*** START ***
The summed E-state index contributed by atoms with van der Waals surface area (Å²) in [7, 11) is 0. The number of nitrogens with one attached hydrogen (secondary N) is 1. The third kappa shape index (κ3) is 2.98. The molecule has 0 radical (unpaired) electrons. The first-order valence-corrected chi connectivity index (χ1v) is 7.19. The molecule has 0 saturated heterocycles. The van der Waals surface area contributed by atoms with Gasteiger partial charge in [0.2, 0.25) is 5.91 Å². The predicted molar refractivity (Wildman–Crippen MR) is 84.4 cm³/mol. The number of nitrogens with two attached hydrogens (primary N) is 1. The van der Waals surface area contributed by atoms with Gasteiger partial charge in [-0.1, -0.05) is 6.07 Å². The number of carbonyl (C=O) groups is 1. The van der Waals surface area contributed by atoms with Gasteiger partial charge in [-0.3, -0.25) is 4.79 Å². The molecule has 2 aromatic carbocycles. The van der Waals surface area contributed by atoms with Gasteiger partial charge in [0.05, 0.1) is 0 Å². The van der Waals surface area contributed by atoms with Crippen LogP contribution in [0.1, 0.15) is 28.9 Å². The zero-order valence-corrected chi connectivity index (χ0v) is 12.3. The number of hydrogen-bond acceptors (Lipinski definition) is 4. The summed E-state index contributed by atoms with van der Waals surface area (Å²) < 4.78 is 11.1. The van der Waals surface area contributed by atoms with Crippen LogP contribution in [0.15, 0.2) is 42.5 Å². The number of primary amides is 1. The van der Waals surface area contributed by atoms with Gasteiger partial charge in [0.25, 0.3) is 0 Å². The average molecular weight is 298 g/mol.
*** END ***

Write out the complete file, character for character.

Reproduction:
The summed E-state index contributed by atoms with van der Waals surface area (Å²) in [7, 11) is 0. The number of nitrogens with one attached hydrogen (secondary N) is 1. The third kappa shape index (κ3) is 2.98. The molecule has 0 radical (unpaired) electrons. The first-order valence-corrected chi connectivity index (χ1v) is 7.19. The molecule has 0 saturated heterocycles. The van der Waals surface area contributed by atoms with Gasteiger partial charge in [0.2, 0.25) is 5.91 Å². The predicted molar refractivity (Wildman–Crippen MR) is 84.4 cm³/mol. The number of nitrogens with two attached hydrogens (primary N) is 1. The van der Waals surface area contributed by atoms with Gasteiger partial charge in [-0.1, -0.05) is 6.07 Å². The number of carbonyl (C=O) groups is 1. The van der Waals surface area contributed by atoms with Gasteiger partial charge in [-0.3, -0.25) is 4.79 Å². The molecule has 2 aromatic carbocycles. The van der Waals surface area contributed by atoms with Gasteiger partial charge in [0.05, 0.1) is 0 Å². The van der Waals surface area contributed by atoms with Crippen LogP contribution in [0.1, 0.15) is 28.9 Å². The zero-order valence-corrected chi connectivity index (χ0v) is 12.3. The number of hydrogen-bond acceptors (Lipinski definition) is 4. The summed E-state index contributed by atoms with van der Waals surface area (Å²) < 4.78 is 11.1. The van der Waals surface area contributed by atoms with Crippen LogP contribution in [0.15, 0.2) is 42.5 Å². The number of primary amides is 1. The van der Waals surface area contributed by atoms with Gasteiger partial charge in [0.25, 0.3) is 0 Å². The average molecular weight is 298 g/mol.